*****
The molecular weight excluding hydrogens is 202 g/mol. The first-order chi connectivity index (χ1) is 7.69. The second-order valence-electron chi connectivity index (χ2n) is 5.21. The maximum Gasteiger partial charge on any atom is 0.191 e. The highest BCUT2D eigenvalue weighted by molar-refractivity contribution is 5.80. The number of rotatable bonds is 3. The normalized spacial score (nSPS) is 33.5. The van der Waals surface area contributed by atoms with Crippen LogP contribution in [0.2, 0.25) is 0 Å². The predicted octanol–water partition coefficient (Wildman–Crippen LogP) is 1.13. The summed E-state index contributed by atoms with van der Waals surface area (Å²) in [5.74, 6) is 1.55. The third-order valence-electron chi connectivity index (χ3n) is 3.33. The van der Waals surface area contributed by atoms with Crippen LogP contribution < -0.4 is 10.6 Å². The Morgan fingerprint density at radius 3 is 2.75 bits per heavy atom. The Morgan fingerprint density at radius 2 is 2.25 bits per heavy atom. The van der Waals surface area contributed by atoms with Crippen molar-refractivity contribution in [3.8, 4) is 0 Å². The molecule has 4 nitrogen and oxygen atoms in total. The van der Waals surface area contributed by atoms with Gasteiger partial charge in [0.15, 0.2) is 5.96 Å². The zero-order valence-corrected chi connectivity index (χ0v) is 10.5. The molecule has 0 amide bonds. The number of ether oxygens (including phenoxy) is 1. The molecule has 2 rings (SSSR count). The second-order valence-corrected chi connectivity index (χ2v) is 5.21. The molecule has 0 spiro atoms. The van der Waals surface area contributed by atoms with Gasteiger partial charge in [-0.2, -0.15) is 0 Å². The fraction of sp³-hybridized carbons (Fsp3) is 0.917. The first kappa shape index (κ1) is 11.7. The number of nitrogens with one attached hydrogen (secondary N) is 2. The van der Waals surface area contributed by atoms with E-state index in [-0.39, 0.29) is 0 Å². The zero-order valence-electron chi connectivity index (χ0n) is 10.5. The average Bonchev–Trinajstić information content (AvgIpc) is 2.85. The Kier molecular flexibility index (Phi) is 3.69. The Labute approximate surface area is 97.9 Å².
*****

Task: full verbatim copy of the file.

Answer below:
The molecular weight excluding hydrogens is 202 g/mol. The first-order chi connectivity index (χ1) is 7.69. The second-order valence-electron chi connectivity index (χ2n) is 5.21. The maximum Gasteiger partial charge on any atom is 0.191 e. The highest BCUT2D eigenvalue weighted by molar-refractivity contribution is 5.80. The number of rotatable bonds is 3. The normalized spacial score (nSPS) is 33.5. The van der Waals surface area contributed by atoms with Crippen LogP contribution in [0.2, 0.25) is 0 Å². The predicted octanol–water partition coefficient (Wildman–Crippen LogP) is 1.13. The summed E-state index contributed by atoms with van der Waals surface area (Å²) in [5.74, 6) is 1.55. The third-order valence-electron chi connectivity index (χ3n) is 3.33. The van der Waals surface area contributed by atoms with Crippen LogP contribution < -0.4 is 10.6 Å². The Morgan fingerprint density at radius 3 is 2.75 bits per heavy atom. The Morgan fingerprint density at radius 2 is 2.25 bits per heavy atom. The van der Waals surface area contributed by atoms with Crippen molar-refractivity contribution in [3.8, 4) is 0 Å². The molecule has 4 nitrogen and oxygen atoms in total. The van der Waals surface area contributed by atoms with Gasteiger partial charge in [0.15, 0.2) is 5.96 Å². The zero-order valence-corrected chi connectivity index (χ0v) is 10.5. The molecule has 0 amide bonds. The number of ether oxygens (including phenoxy) is 1. The molecule has 2 rings (SSSR count). The second-order valence-corrected chi connectivity index (χ2v) is 5.21. The molecule has 0 spiro atoms. The van der Waals surface area contributed by atoms with Gasteiger partial charge in [-0.2, -0.15) is 0 Å². The fraction of sp³-hybridized carbons (Fsp3) is 0.917. The first kappa shape index (κ1) is 11.7. The number of nitrogens with one attached hydrogen (secondary N) is 2. The van der Waals surface area contributed by atoms with E-state index in [-0.39, 0.29) is 0 Å². The zero-order valence-electron chi connectivity index (χ0n) is 10.5. The average Bonchev–Trinajstić information content (AvgIpc) is 2.85. The Kier molecular flexibility index (Phi) is 3.69. The Labute approximate surface area is 97.9 Å².